Jordan Fisher was troubled. Every variety of the Red Bull energy drink comes in a similar metallic can, and his company’s camera system, which tracks products that customers pick up in stores, was having trouble distinguishing them.
This obstacle was one of many that his company, Standard AI, faced while retrofitting a Circle K convenience store in Tempe, Arizona, with computer-vision software, which tracks every item that customers pick up so they can simply scan their app-enabled phone to pay as they leave, eliminating the checkout line. A network of more than 100 cameras can identify any of the thousands of similarly sized candy bars or beverages grabbed by customers, including cans of Red Bull, now identifiable thanks to a combination of geometric projections and higher-resolution cameras.
This tracking of consumer activity within the store — where shoppers look and linger, with cameras capturing their interactions and their near-misses — is part of a growing effort to use data collection to make retail spaces more efficient.
“Checkout is kind of the killer app, but that’s just the tip of the iceberg,” said Fisher, CEO of Standard AI, which hones camera accuracy in high-volume, high-density environments. “You have a system that understands where people are in real time, down to the centimeter. It’s all about utilization of real estate.”
From the invasion of big-box stores to the ascendancy of e-commerce and, most recently, pandemic lockdowns, physical retail may seem stuck in perpetual crisis. But in-person shopping is still very popular and the subject of significant investment. (Retail tech investment hit a record $31.5 billion in the second quarter this year.) Amazon has spent generously on physical retail, including $13.4 billion on the acquisition of Whole Foods, and the development of its Just Walk Out system, which kick-started a race for cashierless checkout among grocery stores and retailers.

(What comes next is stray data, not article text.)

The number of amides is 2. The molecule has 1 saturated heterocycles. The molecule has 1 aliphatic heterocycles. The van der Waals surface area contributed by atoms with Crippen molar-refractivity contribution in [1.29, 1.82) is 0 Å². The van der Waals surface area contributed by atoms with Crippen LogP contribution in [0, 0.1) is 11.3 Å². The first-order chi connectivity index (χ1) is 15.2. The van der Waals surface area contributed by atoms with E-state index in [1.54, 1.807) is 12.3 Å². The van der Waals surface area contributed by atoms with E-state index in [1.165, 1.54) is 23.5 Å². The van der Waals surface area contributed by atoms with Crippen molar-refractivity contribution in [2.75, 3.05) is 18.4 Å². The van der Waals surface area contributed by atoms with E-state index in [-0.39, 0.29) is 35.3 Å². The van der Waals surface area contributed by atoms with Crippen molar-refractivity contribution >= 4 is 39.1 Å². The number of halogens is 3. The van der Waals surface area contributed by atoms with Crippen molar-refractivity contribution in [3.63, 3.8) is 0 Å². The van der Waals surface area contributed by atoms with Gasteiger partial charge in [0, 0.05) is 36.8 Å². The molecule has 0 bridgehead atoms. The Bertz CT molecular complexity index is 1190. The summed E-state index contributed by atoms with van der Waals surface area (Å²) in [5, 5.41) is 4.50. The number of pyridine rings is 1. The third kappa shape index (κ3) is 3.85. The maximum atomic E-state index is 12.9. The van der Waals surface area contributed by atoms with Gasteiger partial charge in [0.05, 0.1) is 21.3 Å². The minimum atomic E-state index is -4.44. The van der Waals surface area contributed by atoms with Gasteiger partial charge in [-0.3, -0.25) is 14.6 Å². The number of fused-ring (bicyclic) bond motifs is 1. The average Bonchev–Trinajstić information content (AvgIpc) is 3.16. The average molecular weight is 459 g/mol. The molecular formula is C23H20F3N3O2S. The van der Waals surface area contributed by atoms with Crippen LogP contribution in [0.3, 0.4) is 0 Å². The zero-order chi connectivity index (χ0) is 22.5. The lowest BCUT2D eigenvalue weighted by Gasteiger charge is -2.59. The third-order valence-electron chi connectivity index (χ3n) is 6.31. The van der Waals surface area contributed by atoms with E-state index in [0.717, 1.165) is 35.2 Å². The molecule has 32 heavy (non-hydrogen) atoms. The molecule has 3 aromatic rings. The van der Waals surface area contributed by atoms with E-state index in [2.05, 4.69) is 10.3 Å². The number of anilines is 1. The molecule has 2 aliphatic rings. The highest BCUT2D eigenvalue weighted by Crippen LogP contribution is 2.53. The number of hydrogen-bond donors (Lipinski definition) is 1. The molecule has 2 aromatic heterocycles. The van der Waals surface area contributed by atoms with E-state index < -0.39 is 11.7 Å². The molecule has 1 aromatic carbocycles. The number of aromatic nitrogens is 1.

The added layers of technology in stores and entertainment venues — crowd-tracking cameras, information gleaned from smartphones, tallies of neighborhood foot traffic and sophisticated demographic data — aim to replicate the data measurement and analysis of the online experience.
But privacy advocates are sounding the alarm about the technology as Big Tech is under increased scrutiny.
Complicating efforts to address privacy concerns is a lack of regulatory clarity. Without an overarching federal privacy law or even a shared definition of personal data, retailers must sort through layers of state and municipal rules, such as California’s Consumer Privacy Act, said Gary Kibel, a partner at law firm Davis+Gilbert who specializes in retail privacy.
Technology companies counter the pushback by noting that their systems are designed to limit what they collect and anonymize the rest. For instance, Standard AI’s system does not capture faces, so they cannot be analyzed with facial recognition technology.
The growing volume of data on consumer and crowd behavior is having significant implications on real estate design. It is making even physical space more interactive for marketers.
WaitTime, an artificial intelligence crowd-counting startup backed by Cisco Systems, is used by venues such as Dodger Stadium and the Melbourne Cricket Ground in Australia. At the FTX Arena, where the Miami Heat play, digital messaging on concourse entrances powered by WaitTime tells fans not just where to find food and drinks but the length of the lines.
In today’s market, “data eliminates the risk,” said Ken Martin, executive director of global sales at Cisco, adding that crowd-tracking technology could guarantee a high return on investment.